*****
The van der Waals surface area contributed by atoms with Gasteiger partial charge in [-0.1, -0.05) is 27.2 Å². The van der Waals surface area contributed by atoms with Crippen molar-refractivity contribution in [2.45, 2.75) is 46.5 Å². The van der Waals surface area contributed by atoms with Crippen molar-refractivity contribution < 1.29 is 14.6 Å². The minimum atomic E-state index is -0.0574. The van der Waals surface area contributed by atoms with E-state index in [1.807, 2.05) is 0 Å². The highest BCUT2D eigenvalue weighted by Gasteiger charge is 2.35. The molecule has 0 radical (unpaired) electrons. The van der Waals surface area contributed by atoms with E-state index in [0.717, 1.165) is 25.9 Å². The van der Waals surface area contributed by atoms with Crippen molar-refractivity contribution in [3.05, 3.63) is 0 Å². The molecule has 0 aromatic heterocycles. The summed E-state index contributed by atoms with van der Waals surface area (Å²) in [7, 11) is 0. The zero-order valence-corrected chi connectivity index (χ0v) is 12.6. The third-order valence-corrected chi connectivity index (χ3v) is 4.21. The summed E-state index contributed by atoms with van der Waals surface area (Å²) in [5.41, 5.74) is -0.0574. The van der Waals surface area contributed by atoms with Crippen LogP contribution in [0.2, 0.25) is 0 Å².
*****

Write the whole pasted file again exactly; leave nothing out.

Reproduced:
The van der Waals surface area contributed by atoms with Gasteiger partial charge in [-0.1, -0.05) is 27.2 Å². The van der Waals surface area contributed by atoms with Crippen molar-refractivity contribution in [2.45, 2.75) is 46.5 Å². The van der Waals surface area contributed by atoms with Crippen molar-refractivity contribution < 1.29 is 14.6 Å². The minimum atomic E-state index is -0.0574. The van der Waals surface area contributed by atoms with E-state index in [1.807, 2.05) is 0 Å². The highest BCUT2D eigenvalue weighted by Gasteiger charge is 2.35. The molecule has 0 radical (unpaired) electrons. The van der Waals surface area contributed by atoms with E-state index in [0.717, 1.165) is 25.9 Å². The van der Waals surface area contributed by atoms with Crippen molar-refractivity contribution in [3.05, 3.63) is 0 Å². The molecule has 0 aromatic heterocycles. The summed E-state index contributed by atoms with van der Waals surface area (Å²) in [7, 11) is 0. The zero-order valence-corrected chi connectivity index (χ0v) is 12.6. The third-order valence-corrected chi connectivity index (χ3v) is 4.21. The summed E-state index contributed by atoms with van der Waals surface area (Å²) in [5.41, 5.74) is -0.0574. The van der Waals surface area contributed by atoms with Crippen LogP contribution in [0.2, 0.25) is 0 Å².